Arts & Culture

Theater students push boundaries

Student directors and producers move off College Hill to explore ‘real world’ theater

By
Staff Writer
Friday, March 1, 2013

Studying abroad, exploring independence and breaking away from the “Brown bubble” are not unusual activities for students, but they can take unique forms in the world of theater. Undergraduates are taking their futures into their own hands — producing and directing their own plays and even traveling abroad to work on professional productions.

Cheno Pinter ’14 spent a month of winter break as an assistant producer of a play at the English Theatre Berlin, the only exclusively English-speaking theater in the city.

“It’s the first thing I’ve ever done totally on my own,” Pinter said. “And I chose to do it because I’m really interested in bringing English theater to other countries and how international theater is dealt with.”

Pinter said she already knew she wanted to visit Berlin, so she sought an opportunity to work in theater there. “I just sent a bunch of emails to (the English Theatre Berlin) saying that I knew they didn’t explicitly take interns, but that this is who I was, this is what I’d done and this is what I’d do for them,” Pinter said. “And they said yes.”

During her stay in Berlin, she worked on a production called “Big Love” by Charles Mee. Based on the Greek play “The Suppliants,” the play tells the story of fifty brides-to-be who run away to Italy to avoid marrying their cousins.

Balancing schoolwork and industry experience is possible as an undergraduate, Pinter said. After moving back to Brown, she continues to prove this — she is currently producing “New Weird America,” a devised, or scriptless, piece conceived and directed by Ari Rodriguez ’13.

The show opened Feb. 22 at 95 Empire, a Providence-based theater company. The production, the cast of which is mainly Brown students, is based on a Chilean folk dance called La Cueca, which uses handkerchiefs as the only means of interaction between the dancers.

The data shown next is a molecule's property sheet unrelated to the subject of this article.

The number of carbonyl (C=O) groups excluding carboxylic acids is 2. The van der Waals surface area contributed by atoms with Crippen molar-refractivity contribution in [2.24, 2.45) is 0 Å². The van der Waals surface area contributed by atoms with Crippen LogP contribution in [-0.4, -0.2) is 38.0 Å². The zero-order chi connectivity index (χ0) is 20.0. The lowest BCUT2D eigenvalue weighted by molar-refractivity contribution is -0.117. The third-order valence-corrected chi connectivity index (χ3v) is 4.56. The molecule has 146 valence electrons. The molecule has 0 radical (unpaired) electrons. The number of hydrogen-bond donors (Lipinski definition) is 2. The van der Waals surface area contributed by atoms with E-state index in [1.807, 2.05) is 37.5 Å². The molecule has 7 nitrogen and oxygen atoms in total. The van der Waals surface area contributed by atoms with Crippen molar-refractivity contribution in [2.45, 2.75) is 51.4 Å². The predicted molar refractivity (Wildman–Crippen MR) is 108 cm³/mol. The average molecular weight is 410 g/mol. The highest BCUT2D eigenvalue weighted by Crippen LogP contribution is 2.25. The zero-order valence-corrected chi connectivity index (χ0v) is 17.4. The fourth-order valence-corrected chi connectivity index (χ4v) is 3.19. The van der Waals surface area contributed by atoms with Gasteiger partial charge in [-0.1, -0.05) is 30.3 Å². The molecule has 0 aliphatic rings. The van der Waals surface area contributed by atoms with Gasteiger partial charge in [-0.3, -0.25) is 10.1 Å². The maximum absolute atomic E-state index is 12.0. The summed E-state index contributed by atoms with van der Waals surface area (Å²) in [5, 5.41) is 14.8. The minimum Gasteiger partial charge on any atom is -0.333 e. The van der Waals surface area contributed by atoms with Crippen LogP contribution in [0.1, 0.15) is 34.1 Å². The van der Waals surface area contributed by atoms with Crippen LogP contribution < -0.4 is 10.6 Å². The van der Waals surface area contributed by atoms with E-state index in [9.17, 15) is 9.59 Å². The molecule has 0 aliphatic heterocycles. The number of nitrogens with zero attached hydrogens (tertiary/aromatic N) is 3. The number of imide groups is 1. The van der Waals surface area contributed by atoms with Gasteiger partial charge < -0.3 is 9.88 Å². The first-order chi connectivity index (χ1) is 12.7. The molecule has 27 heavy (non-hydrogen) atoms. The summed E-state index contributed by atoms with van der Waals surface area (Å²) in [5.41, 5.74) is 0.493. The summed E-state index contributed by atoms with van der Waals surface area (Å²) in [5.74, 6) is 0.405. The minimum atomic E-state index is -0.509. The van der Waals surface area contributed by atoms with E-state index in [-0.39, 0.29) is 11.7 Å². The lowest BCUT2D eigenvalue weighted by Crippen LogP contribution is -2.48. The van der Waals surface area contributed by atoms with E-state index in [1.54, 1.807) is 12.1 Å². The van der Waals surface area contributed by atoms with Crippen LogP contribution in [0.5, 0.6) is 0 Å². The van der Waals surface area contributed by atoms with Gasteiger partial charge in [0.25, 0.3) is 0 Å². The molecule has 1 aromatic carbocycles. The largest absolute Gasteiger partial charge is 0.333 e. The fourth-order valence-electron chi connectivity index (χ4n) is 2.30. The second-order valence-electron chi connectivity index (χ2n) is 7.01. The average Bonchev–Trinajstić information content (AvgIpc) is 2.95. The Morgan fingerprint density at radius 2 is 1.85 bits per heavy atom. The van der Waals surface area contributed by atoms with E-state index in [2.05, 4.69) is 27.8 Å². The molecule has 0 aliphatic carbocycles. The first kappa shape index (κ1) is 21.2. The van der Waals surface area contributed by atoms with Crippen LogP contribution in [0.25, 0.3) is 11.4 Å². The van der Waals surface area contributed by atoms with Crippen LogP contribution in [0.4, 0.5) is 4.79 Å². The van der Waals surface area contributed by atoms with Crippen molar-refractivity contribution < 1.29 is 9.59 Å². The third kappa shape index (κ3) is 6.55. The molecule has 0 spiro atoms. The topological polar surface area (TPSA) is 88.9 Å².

When explaining the themes, Rodriguez said the piece is meant to highlight the interaction and occasional disparity between cultures in the past and present. “People have this sense that they don’t have a form to their day-to-day cultural experience, and yet we do live by this tremendous amount of codes,” he said.

Rodriguez agreed with Pinter that it is possible to take part in theater off-campus. “It is hard, but it was a lot easier than I thought,” he said. “We have to problem solve, and there’s nobody we can run to, but that’s what directing is anyway.”

Skylar Fox ’15 understands the added complications of working in real-world theater, he said. Fox has directed shows in the Boston area, and in 2010 he created The Circuit Theatre Company — a student-driven theater group based in the Boston area.

The company gives high school and college students an opportunity to become involved in the theater world through summer productions. “Young theater artists have a lot of energy and exciting ideas about doing things that they want,” Fox said. “So what we hope (Circuit Theatre) will become is a place where young artists can actually do the things they want to do — direct full productions, actually have their written work produced on a full scale.”

The company has successfully produced several plays over past summers and continues to grow in scale and popularity, he said.

He said that while he finds the work fulfilling, it has posed challenges. “It’s really easy to get space at Brown,” Fox said. “It’s very difficult to book space outside of Brown because we’re competing against some really big theater companies that have a lot of pull.”

Balancing schoolwork and the theater company can also be difficult. “It’s crazy. I spend a lot of time at the computer or (on) the phone while I’m here season planning,” he said. “It’s fun work. It’s work I like to do.”

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